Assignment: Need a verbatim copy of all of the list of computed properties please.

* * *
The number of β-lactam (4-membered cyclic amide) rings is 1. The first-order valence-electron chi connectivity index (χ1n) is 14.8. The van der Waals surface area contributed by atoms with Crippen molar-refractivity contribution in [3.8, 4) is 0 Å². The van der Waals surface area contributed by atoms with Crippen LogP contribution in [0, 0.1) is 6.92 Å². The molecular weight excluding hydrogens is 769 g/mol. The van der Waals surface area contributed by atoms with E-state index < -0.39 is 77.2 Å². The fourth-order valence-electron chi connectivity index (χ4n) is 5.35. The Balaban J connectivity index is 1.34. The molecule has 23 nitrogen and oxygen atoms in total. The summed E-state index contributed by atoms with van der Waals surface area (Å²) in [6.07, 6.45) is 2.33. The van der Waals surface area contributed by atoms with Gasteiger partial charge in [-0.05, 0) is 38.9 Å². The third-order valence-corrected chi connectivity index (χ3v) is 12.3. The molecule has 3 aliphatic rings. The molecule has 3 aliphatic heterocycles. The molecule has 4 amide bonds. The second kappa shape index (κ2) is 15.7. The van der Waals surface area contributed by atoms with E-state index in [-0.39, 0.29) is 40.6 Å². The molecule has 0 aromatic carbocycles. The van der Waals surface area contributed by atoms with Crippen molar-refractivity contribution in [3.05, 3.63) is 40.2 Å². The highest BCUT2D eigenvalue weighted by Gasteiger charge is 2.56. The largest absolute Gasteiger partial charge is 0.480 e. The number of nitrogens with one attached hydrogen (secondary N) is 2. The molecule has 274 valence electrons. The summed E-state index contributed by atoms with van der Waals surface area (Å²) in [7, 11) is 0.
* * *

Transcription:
The number of β-lactam (4-membered cyclic amide) rings is 1. The first-order valence-electron chi connectivity index (χ1n) is 14.8. The van der Waals surface area contributed by atoms with Crippen molar-refractivity contribution in [3.8, 4) is 0 Å². The van der Waals surface area contributed by atoms with Crippen LogP contribution in [0, 0.1) is 6.92 Å². The molecular weight excluding hydrogens is 769 g/mol. The van der Waals surface area contributed by atoms with E-state index < -0.39 is 77.2 Å². The fourth-order valence-electron chi connectivity index (χ4n) is 5.35. The Balaban J connectivity index is 1.34. The molecule has 23 nitrogen and oxygen atoms in total. The summed E-state index contributed by atoms with van der Waals surface area (Å²) in [6.07, 6.45) is 2.33. The van der Waals surface area contributed by atoms with Gasteiger partial charge in [-0.05, 0) is 38.9 Å². The third-order valence-corrected chi connectivity index (χ3v) is 12.3. The molecule has 3 aliphatic rings. The molecule has 3 aliphatic heterocycles. The molecule has 4 amide bonds. The second kappa shape index (κ2) is 15.7. The van der Waals surface area contributed by atoms with E-state index in [-0.39, 0.29) is 40.6 Å². The molecule has 0 aromatic carbocycles. The van der Waals surface area contributed by atoms with Crippen molar-refractivity contribution in [3.05, 3.63) is 40.2 Å². The highest BCUT2D eigenvalue weighted by Gasteiger charge is 2.56. The largest absolute Gasteiger partial charge is 0.480 e. The number of nitrogens with one attached hydrogen (secondary N) is 2. The molecule has 274 valence electrons. The summed E-state index contributed by atoms with van der Waals surface area (Å²) in [7, 11) is 0.